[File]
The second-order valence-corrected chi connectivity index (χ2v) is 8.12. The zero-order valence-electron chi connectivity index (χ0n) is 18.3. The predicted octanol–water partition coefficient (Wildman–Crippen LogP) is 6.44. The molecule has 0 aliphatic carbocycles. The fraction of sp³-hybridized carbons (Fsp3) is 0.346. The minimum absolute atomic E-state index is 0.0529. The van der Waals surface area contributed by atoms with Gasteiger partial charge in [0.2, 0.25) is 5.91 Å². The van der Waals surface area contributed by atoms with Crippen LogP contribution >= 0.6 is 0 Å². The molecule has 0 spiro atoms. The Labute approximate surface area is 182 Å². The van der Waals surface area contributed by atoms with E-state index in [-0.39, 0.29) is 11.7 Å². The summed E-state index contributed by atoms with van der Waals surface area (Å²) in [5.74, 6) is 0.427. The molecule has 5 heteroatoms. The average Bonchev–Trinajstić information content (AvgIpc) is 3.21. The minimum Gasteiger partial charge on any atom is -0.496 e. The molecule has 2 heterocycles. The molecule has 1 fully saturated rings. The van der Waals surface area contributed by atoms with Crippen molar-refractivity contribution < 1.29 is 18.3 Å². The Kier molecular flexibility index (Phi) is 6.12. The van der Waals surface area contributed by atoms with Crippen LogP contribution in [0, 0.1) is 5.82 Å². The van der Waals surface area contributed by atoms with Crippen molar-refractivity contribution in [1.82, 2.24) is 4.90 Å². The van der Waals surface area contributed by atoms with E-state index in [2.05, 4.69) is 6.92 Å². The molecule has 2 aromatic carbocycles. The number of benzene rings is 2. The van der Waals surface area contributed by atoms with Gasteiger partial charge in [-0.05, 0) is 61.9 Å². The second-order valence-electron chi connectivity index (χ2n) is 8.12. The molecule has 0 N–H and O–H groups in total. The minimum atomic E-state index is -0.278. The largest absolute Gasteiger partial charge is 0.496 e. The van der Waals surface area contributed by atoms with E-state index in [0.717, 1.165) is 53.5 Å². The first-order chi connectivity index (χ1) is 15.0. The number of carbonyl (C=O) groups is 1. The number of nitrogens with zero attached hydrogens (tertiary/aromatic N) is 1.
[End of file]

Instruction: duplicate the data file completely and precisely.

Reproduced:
The second-order valence-corrected chi connectivity index (χ2v) is 8.12. The zero-order valence-electron chi connectivity index (χ0n) is 18.3. The predicted octanol–water partition coefficient (Wildman–Crippen LogP) is 6.44. The molecule has 0 aliphatic carbocycles. The fraction of sp³-hybridized carbons (Fsp3) is 0.346. The minimum absolute atomic E-state index is 0.0529. The van der Waals surface area contributed by atoms with Gasteiger partial charge in [0.2, 0.25) is 5.91 Å². The van der Waals surface area contributed by atoms with Crippen LogP contribution >= 0.6 is 0 Å². The molecule has 0 spiro atoms. The Labute approximate surface area is 182 Å². The van der Waals surface area contributed by atoms with E-state index in [-0.39, 0.29) is 11.7 Å². The summed E-state index contributed by atoms with van der Waals surface area (Å²) in [5.74, 6) is 0.427. The molecule has 5 heteroatoms. The average Bonchev–Trinajstić information content (AvgIpc) is 3.21. The minimum Gasteiger partial charge on any atom is -0.496 e. The molecule has 2 heterocycles. The molecule has 1 fully saturated rings. The van der Waals surface area contributed by atoms with Crippen molar-refractivity contribution < 1.29 is 18.3 Å². The Kier molecular flexibility index (Phi) is 6.12. The van der Waals surface area contributed by atoms with Crippen LogP contribution in [0, 0.1) is 5.82 Å². The van der Waals surface area contributed by atoms with Crippen molar-refractivity contribution in [1.82, 2.24) is 4.90 Å². The van der Waals surface area contributed by atoms with E-state index in [2.05, 4.69) is 6.92 Å². The molecule has 2 aromatic carbocycles. The number of benzene rings is 2. The van der Waals surface area contributed by atoms with Gasteiger partial charge in [-0.05, 0) is 61.9 Å². The second-order valence-electron chi connectivity index (χ2n) is 8.12. The molecule has 0 N–H and O–H groups in total. The minimum atomic E-state index is -0.278. The largest absolute Gasteiger partial charge is 0.496 e. The van der Waals surface area contributed by atoms with E-state index in [0.717, 1.165) is 53.5 Å². The first-order chi connectivity index (χ1) is 15.0. The number of carbonyl (C=O) groups is 1. The number of nitrogens with zero attached hydrogens (tertiary/aromatic N) is 1.